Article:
Since 2019, the 10-member ASEAN group of nations have been working with China to create a code of operational conduct for the Asian seas known in part by various countries as the South China Sea and the West Philippine Sea. A useful naming convention would be the “Asian seas” for disambiguation. (A global consortium of activists seeks to rename the South and East China Sea to Asian Sea.)
This past Wednesday, with a failed attempt to reach a consensus with China on the South China Seas code of conduct regime discussed, a straw poll of available delegate nations suggests it is not going to happen. In fact, one diplomat, who doesn’t want to be named, offered an opinion saying the process Beijing has created over the past two years, “eliminates the Paracel Islands, probably because of Taiwan’s claims, but something that is much needed to have a complete operating code, and also Beijing eliminates the United States completely, but the US is a major user of the waterways and has been keeping them open.”
China had set a goal of 2021 for the completion of the South China Sea Code of Conduct. The parties said they agreed to return for further discussions but without any date being determined.
Vietnam, the Philippines, Taiwan, Malaysia and Brunei each have competing claims in this busiest of waterways in the world and the United States and many NATO members are plying the waters trying to keep the South China Sea open because it carries about one third of the world’s cargo sea traffic. Without that cargo flow there would be unprecedented shortages of food and medicine around the world, according to the ‘Demilitarize the South China Sea’ consortium.
During a June Webinar, “ASEAN at the Crossroads: Fostering Strengths for Addressing Regional Issues”, hosted by the Stimson Center and the Mekong Environment Forum, there was not much hope expressed for a code of conduct resolution, something that has escaped the region despite numerous attempts over two decades, according to the Webinar conversations.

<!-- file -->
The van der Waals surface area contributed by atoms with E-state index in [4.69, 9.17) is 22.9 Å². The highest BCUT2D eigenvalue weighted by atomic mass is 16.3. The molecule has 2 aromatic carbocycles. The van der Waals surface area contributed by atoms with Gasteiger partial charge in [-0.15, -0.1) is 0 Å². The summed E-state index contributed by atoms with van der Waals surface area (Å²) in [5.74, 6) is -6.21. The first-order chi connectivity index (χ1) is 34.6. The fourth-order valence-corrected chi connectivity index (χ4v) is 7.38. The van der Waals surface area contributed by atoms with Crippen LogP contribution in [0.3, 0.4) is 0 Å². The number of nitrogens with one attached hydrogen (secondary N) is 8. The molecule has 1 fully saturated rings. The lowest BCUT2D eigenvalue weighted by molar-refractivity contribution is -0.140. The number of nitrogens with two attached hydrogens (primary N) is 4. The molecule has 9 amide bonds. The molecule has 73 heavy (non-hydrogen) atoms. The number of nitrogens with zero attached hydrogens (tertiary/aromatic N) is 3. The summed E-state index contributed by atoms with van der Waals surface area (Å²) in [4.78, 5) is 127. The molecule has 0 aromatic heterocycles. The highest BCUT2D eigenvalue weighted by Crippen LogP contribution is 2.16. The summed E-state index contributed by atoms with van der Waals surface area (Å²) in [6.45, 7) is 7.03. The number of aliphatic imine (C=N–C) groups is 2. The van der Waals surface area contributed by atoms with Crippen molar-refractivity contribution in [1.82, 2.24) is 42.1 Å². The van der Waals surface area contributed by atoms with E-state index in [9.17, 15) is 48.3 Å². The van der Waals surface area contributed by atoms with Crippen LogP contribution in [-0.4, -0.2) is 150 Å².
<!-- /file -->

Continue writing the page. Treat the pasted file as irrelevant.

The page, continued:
“ASEAN simply cannot restrain China’s actions in the Spratlys and Vietnam wants to include the Paracels but Beijing’s brazen acts undermines all trust,” said Bill Hayton, associate fellow at Chatham House in London.
Meanwhile, the American Navy with partners from NATO and Australasia states, works to keep the sea-lanes open.
According to the US State Department’s spokesperson Ned Price, “Secretary of State Antony J. Blinken spoke with foreign ministers of the Association of Southeast Asian Nations (ASEAN) and the ASEAN Secretary General during the Special ASEAN-U.S. Foreign Ministerial Meeting.”
Secretary Blinken “underscored the United States’ rejection of the PRC’s unlawful maritime claims in the South China Sea and reiterated that the United States stands with Southeast Asian claimants in the face of PRC coercion. He [Blinken] pledged continued U.S. support for a free and open Mekong region under the Mekong-U.S. Partnership.
“Expressing deep concerns about the military coup in Burma, Secretary Blinken recalled the principles of the ASEAN Charter related to the rule of law, good governance, democracy, and human rights. He [Blinken] called on ASEAN to take joint action to urge the end of violence, the restoration of Burma’s democratic transition, and the release of all those unjustly detained. The Secretary said that ASEAN ’s five-point consensus is an important step forward and urged ASEAN to take immediate action to hold the Burmese regime accountable to the consensus and to appoint a special envoy,” said Mr. Price in a written statement.
SOUTH CHINA SEA (14 June 2021) An EA-18G Growler attached to the Shadowhawks of Electronic Attack Squadron (VAQ) 141 launches from the flight deck of the U.S. Navy’s only forward-deployed aircraft carrier USS Ronald Reagan (CVN 76). Ronald Reagan, the flagship of Carrier Strike Group 5, provides a combat-ready force that protects and defends the United States, as well as the collective maritime interests of its allies and partners in the Indo-Pacific region. (U.S. Navy photo by Mass Communication Specialist 3rd Class Quinton Lee)
According to the Asia Maritime Transparency Initiative (AMTI), “Five claimants occupy nearly 70 disputed reefs and islets spread across the South China Sea. The five claimants have built more than 90 outposts on these contested features, many of which have seen expansion in recent years.”
“China, in recent years, has targeted Taiwan, Japan, Malaysia, the Philippines and Vietnam and the harassment is astoundingly bold and dangerous,” said Simon Baldock, an Israeli security analyst who has been studying the conflict since 2013. He spoke to FPM.news via Signal app.